$100 million investment in community schools model to transform failing schools and other high needs schools
$50 million investment in Urban Youth Jobs Program will help 10,000 more disadvantaged or at-risk youth find employment
Promote alternatives to incarceration to better rehabilitate at-risk individuals and break the trend of mass incarceration
Partner with Manhattan D.A. Vance to offer college-level educational programming in state prisons – made possible by $7.5 million investment
Office of Court Administration to no longer sell criminal records information on individuals pardoned for youthful offenses; Governor continues push to Raise the Age
Governor Andrew M. Cuomo today unveiled the 13th signature proposal of his 2016 agenda: launch a “Right Priorities” initiative to further New York’s status as a national leader in criminal justice and re-entry reforms. The Governor’s proposal will help at-risk youth find positive opportunities in their communities, while also providing citizens who enter the criminal justice system the opportunity to rehabilitate, return home, and contribute to their communities.
“For all the progress we have made, far too many of our young people end up trapped in our criminal justice system with no path out – and it’s time that changed,” said Governor Cuomo. “It can't be that every door is closed except the revolving one back into prison. We must break this vicious cycle for the betterment and safety of our communities and countless families across the state.”
The Governor’s Right Priorities initiative will connect the dots into an integrated approach that will:
- Reform the pipeline that leads to jail and prison by expanding opportunities for employment and modernizing the justice system,
- Use the time in prison to change behavior,
- Zero in on the crucial period after release to provide guidance and support when people are most vulnerable, and
- Seek justice for 16 and 17-year olds.
1. Community Schools
The Governor is proposing investing $100 million to support the transformation of failing schools and other high needs schools into community schools, so that issues of poverty can be addressed with communities working together to ensure that every student is prepared, safe, healthy and ready to learn. This kind of investment is critical to providing students early opportunities to build positive futures, and breaking the trend of higher crime rates among underserved youth.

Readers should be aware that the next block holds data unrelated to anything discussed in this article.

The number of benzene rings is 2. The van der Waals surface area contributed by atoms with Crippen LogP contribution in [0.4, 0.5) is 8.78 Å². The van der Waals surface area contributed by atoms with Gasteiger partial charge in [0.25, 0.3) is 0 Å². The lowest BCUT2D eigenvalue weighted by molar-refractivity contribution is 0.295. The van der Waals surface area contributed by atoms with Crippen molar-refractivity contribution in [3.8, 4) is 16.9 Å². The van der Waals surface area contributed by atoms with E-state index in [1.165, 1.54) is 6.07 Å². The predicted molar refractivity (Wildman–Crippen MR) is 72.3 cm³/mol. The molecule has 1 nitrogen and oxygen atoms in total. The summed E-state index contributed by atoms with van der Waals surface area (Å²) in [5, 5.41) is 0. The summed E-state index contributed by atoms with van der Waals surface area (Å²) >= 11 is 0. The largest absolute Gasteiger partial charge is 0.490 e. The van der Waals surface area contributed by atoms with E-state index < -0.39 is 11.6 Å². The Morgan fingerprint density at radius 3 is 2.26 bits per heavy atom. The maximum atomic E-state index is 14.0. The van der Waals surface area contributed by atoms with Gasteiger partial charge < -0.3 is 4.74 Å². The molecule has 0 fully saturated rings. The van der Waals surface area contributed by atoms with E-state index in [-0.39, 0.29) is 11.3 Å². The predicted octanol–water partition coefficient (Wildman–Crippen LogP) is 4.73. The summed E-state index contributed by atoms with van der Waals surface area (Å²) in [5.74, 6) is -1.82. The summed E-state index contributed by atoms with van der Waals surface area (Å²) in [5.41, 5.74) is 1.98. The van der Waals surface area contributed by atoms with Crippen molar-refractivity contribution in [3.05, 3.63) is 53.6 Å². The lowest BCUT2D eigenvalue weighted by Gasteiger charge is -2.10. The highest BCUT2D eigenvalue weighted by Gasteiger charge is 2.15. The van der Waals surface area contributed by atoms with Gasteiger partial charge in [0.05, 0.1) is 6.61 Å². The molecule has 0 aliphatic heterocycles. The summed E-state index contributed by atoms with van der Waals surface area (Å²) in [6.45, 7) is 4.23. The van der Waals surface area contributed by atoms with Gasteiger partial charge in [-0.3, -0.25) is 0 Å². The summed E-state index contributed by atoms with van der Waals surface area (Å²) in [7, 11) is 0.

This new investment in community school transformation will build on the Governor’s 2013 initiative that invested $30 million to develop 62 community schools in high-need school districts. Schools transforming into community schools were allowed to use grant funds of up to $500,000 to support activities such as the hiring of a community school coordinator, before-and-after school mentoring, summer learning activities, and referrals and connections to medical, dental, and other social services.
2. Urban Youth Jobs Program & Workforce Training: $55 million investment
Research published by the U.S. Department of Health and Human Services has shown that providing at-risk youth with jobs is an essential way to steer them away from the criminal justice system, because employment is strongly correlated with the development of pro-social skills and training that promotes long-term well-being.
In 2012, Governor Cuomo launched the Urban Youth Jobs Program to combat unacceptably high unemployment rates among inner-city youth. Since its launch, the program has helped secure 31,239 jobs for youth at 1,565 New York businesses across targeted urban communities with high youth unemployment.
In response to the continued success of and demand for this program, in 2016, Governor Cuomo will invest $50 million to significantly expand the size of the Urban Youth Jobs Program. This investment will allow the state to make 10,000 additional youth placements than the previous year, raising the number of youths placed in 2016 to 22,000.
Additionally, the Governor is proposing a $5 million investment to train at-risk youth to join the workforce.
3. Alternatives to Incarceration
For more than thirty years, New York State has used alternatives to incarceration programs to reduce jail and prison overcrowding. These programs provide diversionary services, such as counseling, cognitive behavioral therapy and substance abuse treatment to improve public health and safety while saving the state money. Moreover, at the beginning of the program, most of the participants were individuals with alcohol and substance abuse issues. The approach works, and it needs to be expanded to meet demand.